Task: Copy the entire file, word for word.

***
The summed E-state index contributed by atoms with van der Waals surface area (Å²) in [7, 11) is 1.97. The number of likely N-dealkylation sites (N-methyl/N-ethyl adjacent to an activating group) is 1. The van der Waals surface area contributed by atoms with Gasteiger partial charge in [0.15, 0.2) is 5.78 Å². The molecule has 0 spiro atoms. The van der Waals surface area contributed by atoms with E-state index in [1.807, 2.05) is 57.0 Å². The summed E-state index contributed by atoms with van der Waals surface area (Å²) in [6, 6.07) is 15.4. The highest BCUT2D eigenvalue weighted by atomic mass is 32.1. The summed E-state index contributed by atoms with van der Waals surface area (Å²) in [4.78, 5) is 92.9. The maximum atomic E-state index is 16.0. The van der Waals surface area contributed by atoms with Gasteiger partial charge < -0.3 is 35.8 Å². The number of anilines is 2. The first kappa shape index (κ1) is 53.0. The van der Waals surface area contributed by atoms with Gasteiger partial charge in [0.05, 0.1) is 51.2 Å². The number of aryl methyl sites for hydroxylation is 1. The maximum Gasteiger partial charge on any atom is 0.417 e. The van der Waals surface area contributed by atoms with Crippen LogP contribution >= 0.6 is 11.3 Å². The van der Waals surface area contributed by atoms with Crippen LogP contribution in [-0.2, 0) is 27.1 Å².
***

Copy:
The summed E-state index contributed by atoms with van der Waals surface area (Å²) in [7, 11) is 1.97. The number of likely N-dealkylation sites (N-methyl/N-ethyl adjacent to an activating group) is 1. The van der Waals surface area contributed by atoms with Gasteiger partial charge in [0.15, 0.2) is 5.78 Å². The molecule has 0 spiro atoms. The van der Waals surface area contributed by atoms with E-state index in [1.807, 2.05) is 57.0 Å². The summed E-state index contributed by atoms with van der Waals surface area (Å²) in [6, 6.07) is 15.4. The highest BCUT2D eigenvalue weighted by atomic mass is 32.1. The summed E-state index contributed by atoms with van der Waals surface area (Å²) in [4.78, 5) is 92.9. The maximum atomic E-state index is 16.0. The van der Waals surface area contributed by atoms with Gasteiger partial charge < -0.3 is 35.8 Å². The number of anilines is 2. The first kappa shape index (κ1) is 53.0. The van der Waals surface area contributed by atoms with Gasteiger partial charge in [0.05, 0.1) is 51.2 Å². The number of aryl methyl sites for hydroxylation is 1. The maximum Gasteiger partial charge on any atom is 0.417 e. The van der Waals surface area contributed by atoms with Crippen LogP contribution >= 0.6 is 11.3 Å². The van der Waals surface area contributed by atoms with Crippen LogP contribution in [-0.2, 0) is 27.1 Å².